The recent complaint made by the National Democratic Congress (NDC) concerning the attendance at its private party meetings by members of the Special Branch of the Royal Grenada Police Force (RGPF) raises serious questions about the lack of training by some of the men and women in uniform.
A police force that is worth its salt will not allow members of the branch to expose themselves unnecessary to the public.
As far as THE NEW TODAY is concerned the public should not know who are the members of the unit since their primary role is to engage in espionage and information gathering for the State to ensure its safety and protection.
The better approach for members of the Special Branch was to attempt to recruit someone within the NDC to pass on information and not to be seen or caught openly trying to tape-record their proceedings.
Indeed, should the Special Branch of a country be preoccupied with spying on the activities of political opponents of the government of the day? Isn’t that a waste of taxpayers’ money?
This newspaper would much prefer to see the party in power use its own resources to spy on political opponents and do not use already scarce taxpayers money for such purposes.
This does not mean to say that the Special Branch should not monitor the activities of political persons if they choose to get involved in subversive activities that threaten the democratic well-being of the State.
But it is rather clumsy to see a member of the branch exposing himself in such a vulgar manner to try to get into a private meeting of a political party and to tape the proceedings to pass on to the Chief of the Branch and then most likely to the Commissioner of Police and the Minister of National Security.
Part of the problem in Grenada is that quite a bit of the persons who are selected to work in our Special Branch lack serious training in matters of security.
Perhaps, this is one area in which the former Chief Bodyguard of slain Prime Minister, Maurice Bishop who has emerged as a top security official with the new government might like to offer some assistance to those in charge of the nation’s security.
THE NEW TODAY is not suggesting that the State should engage in unwarranted wire-tapping of the phones of decent, ordinary and law-abiding citizens.
In years gone by, the Special Branch of the police force was staffed with some of the best officers who were able to distinguish themselves in areas such as the Drug Squad and the Criminal Investigation Department.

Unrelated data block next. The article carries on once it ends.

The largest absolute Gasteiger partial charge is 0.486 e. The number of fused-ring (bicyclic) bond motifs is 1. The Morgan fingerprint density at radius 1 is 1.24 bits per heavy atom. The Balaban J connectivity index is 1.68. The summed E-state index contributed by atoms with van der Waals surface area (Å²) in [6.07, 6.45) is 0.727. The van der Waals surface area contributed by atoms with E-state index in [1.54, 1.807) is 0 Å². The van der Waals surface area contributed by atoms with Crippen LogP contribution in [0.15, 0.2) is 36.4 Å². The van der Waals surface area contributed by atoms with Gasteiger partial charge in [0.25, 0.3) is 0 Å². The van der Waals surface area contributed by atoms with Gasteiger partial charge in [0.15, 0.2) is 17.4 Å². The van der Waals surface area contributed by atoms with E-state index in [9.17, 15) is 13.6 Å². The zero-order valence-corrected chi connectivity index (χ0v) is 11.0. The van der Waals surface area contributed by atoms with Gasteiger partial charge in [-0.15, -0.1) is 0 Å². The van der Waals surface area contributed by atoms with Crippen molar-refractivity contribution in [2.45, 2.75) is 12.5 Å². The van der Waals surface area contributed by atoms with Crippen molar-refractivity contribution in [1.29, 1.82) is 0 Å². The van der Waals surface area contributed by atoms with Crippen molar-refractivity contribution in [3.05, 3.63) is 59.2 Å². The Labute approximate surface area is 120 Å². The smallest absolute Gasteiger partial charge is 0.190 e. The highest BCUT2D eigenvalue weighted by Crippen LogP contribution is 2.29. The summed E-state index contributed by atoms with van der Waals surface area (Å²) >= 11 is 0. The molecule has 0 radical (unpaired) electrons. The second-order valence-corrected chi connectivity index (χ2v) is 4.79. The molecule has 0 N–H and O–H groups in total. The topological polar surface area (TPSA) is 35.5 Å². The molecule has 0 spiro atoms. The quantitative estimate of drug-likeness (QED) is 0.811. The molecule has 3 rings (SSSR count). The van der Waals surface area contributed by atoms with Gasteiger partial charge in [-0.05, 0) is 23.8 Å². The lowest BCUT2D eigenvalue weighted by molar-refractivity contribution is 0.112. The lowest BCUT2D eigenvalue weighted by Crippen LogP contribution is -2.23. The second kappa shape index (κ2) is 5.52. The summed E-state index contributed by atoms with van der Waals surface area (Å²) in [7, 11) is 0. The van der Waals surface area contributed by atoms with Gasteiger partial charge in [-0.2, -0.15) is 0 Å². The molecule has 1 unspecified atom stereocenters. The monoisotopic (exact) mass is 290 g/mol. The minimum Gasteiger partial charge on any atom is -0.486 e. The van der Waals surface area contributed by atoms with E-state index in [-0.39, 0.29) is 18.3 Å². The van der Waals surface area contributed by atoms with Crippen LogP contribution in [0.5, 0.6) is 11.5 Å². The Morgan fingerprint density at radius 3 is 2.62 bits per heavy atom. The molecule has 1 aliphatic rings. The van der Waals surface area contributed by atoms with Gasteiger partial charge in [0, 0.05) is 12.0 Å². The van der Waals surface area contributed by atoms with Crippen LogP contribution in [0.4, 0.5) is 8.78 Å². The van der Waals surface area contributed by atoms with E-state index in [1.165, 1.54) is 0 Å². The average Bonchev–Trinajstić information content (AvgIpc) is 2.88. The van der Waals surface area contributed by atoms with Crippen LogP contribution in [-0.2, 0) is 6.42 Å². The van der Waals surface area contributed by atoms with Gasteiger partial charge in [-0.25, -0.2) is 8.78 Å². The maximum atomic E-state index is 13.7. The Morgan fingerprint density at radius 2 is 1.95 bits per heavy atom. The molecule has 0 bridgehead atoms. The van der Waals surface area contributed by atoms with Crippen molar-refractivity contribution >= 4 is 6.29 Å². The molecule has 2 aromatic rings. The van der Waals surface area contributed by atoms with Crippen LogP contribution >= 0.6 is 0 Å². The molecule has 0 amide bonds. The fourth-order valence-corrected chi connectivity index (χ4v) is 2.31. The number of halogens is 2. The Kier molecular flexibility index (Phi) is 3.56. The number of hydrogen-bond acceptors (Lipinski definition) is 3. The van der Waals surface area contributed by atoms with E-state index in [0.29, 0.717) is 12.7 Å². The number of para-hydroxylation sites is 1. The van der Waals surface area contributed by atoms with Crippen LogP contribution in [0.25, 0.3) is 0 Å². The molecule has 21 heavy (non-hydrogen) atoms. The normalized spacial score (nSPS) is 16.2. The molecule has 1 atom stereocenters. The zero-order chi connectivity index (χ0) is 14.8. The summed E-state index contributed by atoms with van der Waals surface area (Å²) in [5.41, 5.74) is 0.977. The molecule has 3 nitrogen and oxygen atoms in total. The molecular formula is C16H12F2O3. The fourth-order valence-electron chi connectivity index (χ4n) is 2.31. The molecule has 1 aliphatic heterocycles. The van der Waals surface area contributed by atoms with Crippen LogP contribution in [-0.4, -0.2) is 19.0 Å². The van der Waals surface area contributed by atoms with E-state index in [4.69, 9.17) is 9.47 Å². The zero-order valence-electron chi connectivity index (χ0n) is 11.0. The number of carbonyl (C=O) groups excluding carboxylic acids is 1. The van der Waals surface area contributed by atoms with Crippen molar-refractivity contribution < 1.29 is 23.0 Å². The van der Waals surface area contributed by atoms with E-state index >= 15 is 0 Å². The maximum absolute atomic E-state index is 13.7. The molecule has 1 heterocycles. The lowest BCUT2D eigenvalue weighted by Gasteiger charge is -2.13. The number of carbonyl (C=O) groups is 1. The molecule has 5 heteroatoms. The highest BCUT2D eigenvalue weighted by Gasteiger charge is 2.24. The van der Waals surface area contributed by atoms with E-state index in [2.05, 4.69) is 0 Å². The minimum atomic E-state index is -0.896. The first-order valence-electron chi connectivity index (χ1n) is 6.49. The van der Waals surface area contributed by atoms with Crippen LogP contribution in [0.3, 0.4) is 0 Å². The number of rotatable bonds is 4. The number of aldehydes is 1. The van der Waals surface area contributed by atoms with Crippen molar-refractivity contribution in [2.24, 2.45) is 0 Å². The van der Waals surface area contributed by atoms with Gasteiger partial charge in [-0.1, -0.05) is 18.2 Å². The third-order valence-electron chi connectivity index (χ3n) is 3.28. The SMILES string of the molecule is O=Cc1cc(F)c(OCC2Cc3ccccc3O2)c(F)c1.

“No Johnny Come Lately” would have been selected by those in charge of RGPF to become a member of the Special Branch if he had not been exposed to a certain level of training and had performed with some distinction on the job.
The last time the NDC had a problem with the Special Branch was in the weeks leading up to the July 2008 general election when the unit was headed by one Superintendent Anthony De Gale who is now back in the country from the United States with the advent of another term in office by Dr. Keith Mitchell.
The young officer who was caught in the act of placing a tape-recorder on the window seal of a building next to the then NDC head office on Lucas Street was a rookie who unfortunately ended up in such a sensitive position as a member of the branch.
A check into the background of the individual revealed that he was a mere Rural Constable who was taken into the force after Hurricane Ivan in 2004 and within a year or thereabout ended up as a member of this most sensitive and specialized unit in the force.
A serious Minister of National Security, armed with such information, would have called on the Commissioner of Police to explain how such an individual with little or no training could be a part of a serious Special Branch outfit.
What is also strange is that on both occasions in which the Special Branch was caught engaged in very clumsy spying on NDC, the man in the chair was Winston James as Commissioner of Police.
On the first occasion, he claimed to be totally unaware of the Lucas Street incident since the then head of the Special Branch, Supt De Gale was not reporting to him.
Acting Commissioner James has not made any public statement on the latest episode. It begs the questions – how much is he really in charge of RGPF? Secondly, if he is not in charge then who is really running the police force?
There is a feeling in some quarters that Mr. James is weak and ineffective and can easily be pushed around and that those police officers who are committed to “the green” are a law onto themselves.
This was apparently the case on the evening of February 19 when the NNP won the elections as those former Bodyguards of Prime Minister Mitchell resumed duties to look after him personally allegedly not on the instructions of the man in the chair – Commissioner Willan Thompson – but through some other means and methods.
There is definitely too much politics being played within RGPF resulting in the people of the country not getting value for money and being short-changed and being left the much poorer due to the actions and in-action of some persons who ought to know better in the force.
It appears that allegiance to either party colour is the route towards upward mobility within the police force and not performance and service to the country.
Grenada needs a professional Special Branch Unit and police force and Public Service as a whole that can serve any administration that takes charge of the nation’s affairs with credit and distinction.